It’s very easy in Campaign Monitor too. This page does the same thing as the Mailchimp page above:
The only difference is that Campaign Monitor doesn’t allow you to omit certain days of the week, though this is only a minor feature.
Both systems will allow you to do everything you need, assuming you want to send autoresponders in a set sequence after a new lead signs up, which is what I recommend.
Winner: It’s a draw.
3. Design and set-up of emails
Both systems have template designers that allow you to create your own newsletters. This is Mailchimp’s:
The system gives you a number of preset layouts, where you can choose how many columns you have, whether there are bands or not, and if you want a left or right sidebar. You then go through and choose colours, text, images and so on to create a template.
Campaign Monitor works in a very similar way to Mailchimp, allowing you to change the layout, colours and so on.
But, having worked with both, I think that Campaign Monitor’s template builder is much easier to use. It’s very straightforward and allows you to build your design block by block.
Choosing colours is simple, as is removing elements that you don’t want. For example, you can take the social media icons out of the header if you wish.
I have spent many hours of my life almost weeping with frustration while trying to edit emails in Mailchimp. Copying and pasting, changing font sizes, choosing fonts… it’s a nightmare and almost always goes wrong. It’s definitely the biggest flaw with Mailchimp.
While I haven’t used Campaign Monitor as much, I haven’t encountered any of these problems. And it would be difficult for a system to be as frustrating as Mailchimp’s!
Winner: Campaign Monitor
And now to the really important stuff – how much does it cost?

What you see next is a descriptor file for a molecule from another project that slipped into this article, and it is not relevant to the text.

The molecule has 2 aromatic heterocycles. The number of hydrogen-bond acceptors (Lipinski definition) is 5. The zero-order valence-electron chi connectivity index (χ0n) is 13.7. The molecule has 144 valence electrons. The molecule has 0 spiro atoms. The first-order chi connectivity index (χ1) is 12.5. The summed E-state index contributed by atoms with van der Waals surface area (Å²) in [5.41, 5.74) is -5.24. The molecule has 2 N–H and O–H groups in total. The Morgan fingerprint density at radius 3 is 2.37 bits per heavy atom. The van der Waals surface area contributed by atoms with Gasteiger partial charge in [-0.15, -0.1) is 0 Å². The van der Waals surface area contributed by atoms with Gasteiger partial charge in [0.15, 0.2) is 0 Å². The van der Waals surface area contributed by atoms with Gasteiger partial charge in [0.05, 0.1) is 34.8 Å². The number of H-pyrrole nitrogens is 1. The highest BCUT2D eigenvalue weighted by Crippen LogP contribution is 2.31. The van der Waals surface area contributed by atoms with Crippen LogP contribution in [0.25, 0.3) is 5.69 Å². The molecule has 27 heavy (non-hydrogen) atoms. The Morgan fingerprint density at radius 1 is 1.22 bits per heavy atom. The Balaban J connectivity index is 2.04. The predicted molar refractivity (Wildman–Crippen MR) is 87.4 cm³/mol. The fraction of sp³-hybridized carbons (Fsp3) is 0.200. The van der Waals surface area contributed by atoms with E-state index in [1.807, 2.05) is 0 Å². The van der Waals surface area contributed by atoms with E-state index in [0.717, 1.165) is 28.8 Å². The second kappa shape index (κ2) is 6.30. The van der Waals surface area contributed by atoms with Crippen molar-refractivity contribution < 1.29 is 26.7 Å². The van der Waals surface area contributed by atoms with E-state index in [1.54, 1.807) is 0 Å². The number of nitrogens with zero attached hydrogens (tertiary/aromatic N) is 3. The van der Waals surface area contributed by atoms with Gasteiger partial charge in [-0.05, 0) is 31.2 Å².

Mailchimp starts with a free plan which allows you to send emails to up to 2,000 people, six times each per month.
However, the free plan doesn’t allow you to use autoresponders, apart from a welcome message. It’s fine, though, for getting started and it’s worth signing up to play around with the system. If you only have a very small list and, for some reason, don’t want to send autoresponders, Mailchimp is definitely worth using.
Once you have over 2,000 leads, the costs scale up incrementally.
Campaign Monitor do not offer a free service, but their prices are more straightforward:
But Mailchimp is the cheaper system.
But Mailchimp is cheaper, and if you are sending very simple emails that don’t require much design work, and you don’t find the constant references to primates irritating, I recommend it. Don’t forget, though, that you will have to pay to use autoresponders.
I do hope that helps some of you out: I know it’s a decision many of you are making on a weekly basis, and I also know that it can be very hard to get a definitive answer about who to go with.
As with many things, it’s often a case of trial and error. Also it’s true that your own personal preferences will come in to what works best for you.
You can find many, many others ESPs available online, and I haven’t tried them all myself. But, if I was building an email list from scratch right now, Campaign Monitor would certainly be my choice.
Have a brilliant week!
Internet Income Detective